District says Board of Education did not make formal request to alter BC Transit schedule

BC SPCA launches Wildlife-in-Focus Photography Contest

Enter the 10th annual photography contest by September

Arraignment date set for local theft suspect

Earl Edward Roper has been in and out of court for Blackwater Road bust charges since January

One-woman show coming to Wells’ Sunset Theatre

The show will be performed on July 19 and Aug. 23, 2018

Trudeau asks transport minister to tackle Greyhound’s western pullout

Prime Minister Justin Trudeau says he’s asked Transport Minister Marc Garneau to find solutions in Greyhound Canada’s absence.

Hub for mental health and addictions treatment opens at B.C. hospital

St. Paul’s Hospital HUB is an acute medical unit that includes 10 patient beds

Restaurant Brands International to review policy over poaching employees

One of Canada’s largest fast-food company to review ‘no-poach’ franchise agreements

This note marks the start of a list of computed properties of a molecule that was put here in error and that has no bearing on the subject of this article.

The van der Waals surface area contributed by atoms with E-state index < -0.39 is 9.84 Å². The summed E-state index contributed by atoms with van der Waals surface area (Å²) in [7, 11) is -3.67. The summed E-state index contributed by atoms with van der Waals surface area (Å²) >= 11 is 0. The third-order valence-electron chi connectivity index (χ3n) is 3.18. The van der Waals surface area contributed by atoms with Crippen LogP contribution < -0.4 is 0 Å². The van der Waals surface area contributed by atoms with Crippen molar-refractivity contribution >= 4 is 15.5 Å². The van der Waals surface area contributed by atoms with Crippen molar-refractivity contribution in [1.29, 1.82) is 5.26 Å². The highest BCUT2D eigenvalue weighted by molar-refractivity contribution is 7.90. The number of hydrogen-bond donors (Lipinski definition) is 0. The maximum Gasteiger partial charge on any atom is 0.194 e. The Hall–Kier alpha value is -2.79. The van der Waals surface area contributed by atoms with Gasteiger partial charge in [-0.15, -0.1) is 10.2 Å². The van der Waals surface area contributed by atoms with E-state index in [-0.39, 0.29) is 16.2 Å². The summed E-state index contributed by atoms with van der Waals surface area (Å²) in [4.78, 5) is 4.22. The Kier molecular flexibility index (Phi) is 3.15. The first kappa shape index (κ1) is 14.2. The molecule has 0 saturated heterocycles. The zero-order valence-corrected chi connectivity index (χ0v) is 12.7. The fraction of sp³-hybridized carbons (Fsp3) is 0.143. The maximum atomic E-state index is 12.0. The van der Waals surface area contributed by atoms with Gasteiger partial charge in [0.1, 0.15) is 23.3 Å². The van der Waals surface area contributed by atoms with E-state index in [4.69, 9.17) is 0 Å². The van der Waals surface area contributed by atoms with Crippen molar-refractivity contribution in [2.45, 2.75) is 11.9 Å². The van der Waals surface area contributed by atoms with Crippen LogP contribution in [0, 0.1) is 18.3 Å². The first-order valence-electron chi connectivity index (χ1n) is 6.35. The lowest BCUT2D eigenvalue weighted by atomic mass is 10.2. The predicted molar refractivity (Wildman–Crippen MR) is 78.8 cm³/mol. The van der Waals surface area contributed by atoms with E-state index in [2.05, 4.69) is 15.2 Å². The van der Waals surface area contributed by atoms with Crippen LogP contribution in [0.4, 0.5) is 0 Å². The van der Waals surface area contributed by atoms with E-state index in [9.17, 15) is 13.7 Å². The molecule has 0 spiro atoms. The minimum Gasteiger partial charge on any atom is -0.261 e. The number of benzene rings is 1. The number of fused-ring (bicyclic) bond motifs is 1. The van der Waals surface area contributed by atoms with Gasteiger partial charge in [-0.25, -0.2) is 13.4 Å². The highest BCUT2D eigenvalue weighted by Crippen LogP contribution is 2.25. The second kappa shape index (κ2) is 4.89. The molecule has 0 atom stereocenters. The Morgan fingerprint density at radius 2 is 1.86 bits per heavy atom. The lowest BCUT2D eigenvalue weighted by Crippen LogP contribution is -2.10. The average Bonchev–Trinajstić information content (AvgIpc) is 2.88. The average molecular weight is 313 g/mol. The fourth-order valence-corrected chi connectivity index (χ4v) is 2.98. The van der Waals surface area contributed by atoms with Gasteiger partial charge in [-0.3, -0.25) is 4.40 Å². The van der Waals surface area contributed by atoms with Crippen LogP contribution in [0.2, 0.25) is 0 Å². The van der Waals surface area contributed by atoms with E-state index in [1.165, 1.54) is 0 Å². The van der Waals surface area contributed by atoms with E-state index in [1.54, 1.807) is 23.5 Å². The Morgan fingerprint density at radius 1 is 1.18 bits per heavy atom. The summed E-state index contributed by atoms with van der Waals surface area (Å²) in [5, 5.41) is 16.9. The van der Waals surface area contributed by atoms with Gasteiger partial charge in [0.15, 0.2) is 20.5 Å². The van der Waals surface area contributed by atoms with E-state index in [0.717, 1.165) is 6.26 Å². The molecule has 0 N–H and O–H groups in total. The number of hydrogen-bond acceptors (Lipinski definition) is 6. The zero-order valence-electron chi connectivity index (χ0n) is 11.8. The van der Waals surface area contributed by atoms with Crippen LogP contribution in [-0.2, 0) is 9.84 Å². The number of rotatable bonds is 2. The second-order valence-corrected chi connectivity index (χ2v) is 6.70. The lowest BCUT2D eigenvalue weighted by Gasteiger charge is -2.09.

Calgary family’s vacation ends in tragedy on Texas highway

Three people died and four others were injured in the crash

Union construction cost competitive, B.C. Building Trades say

Non-union firms can bid on infrastructure, but employees have to join international unions

Trudeau to shuffle cabinet ahead of Liberals’ team for 2019

Trudeau could lighten the work loads of cabinet ministers who currently oversee more than one portfolio

Car calls 911 on possible impaired B.C. driver

A luxury car automatically calls Princeton police to scene of crash involving alcohol

BC Games marks 40 years in 2018

Cowichan Games a milestone for BC Games Society

VIDEO: Life’s a beach at this B.C. sand sculpting contest

More than $50,000 was up for grabs at the annual contest held in Parksville

Most Read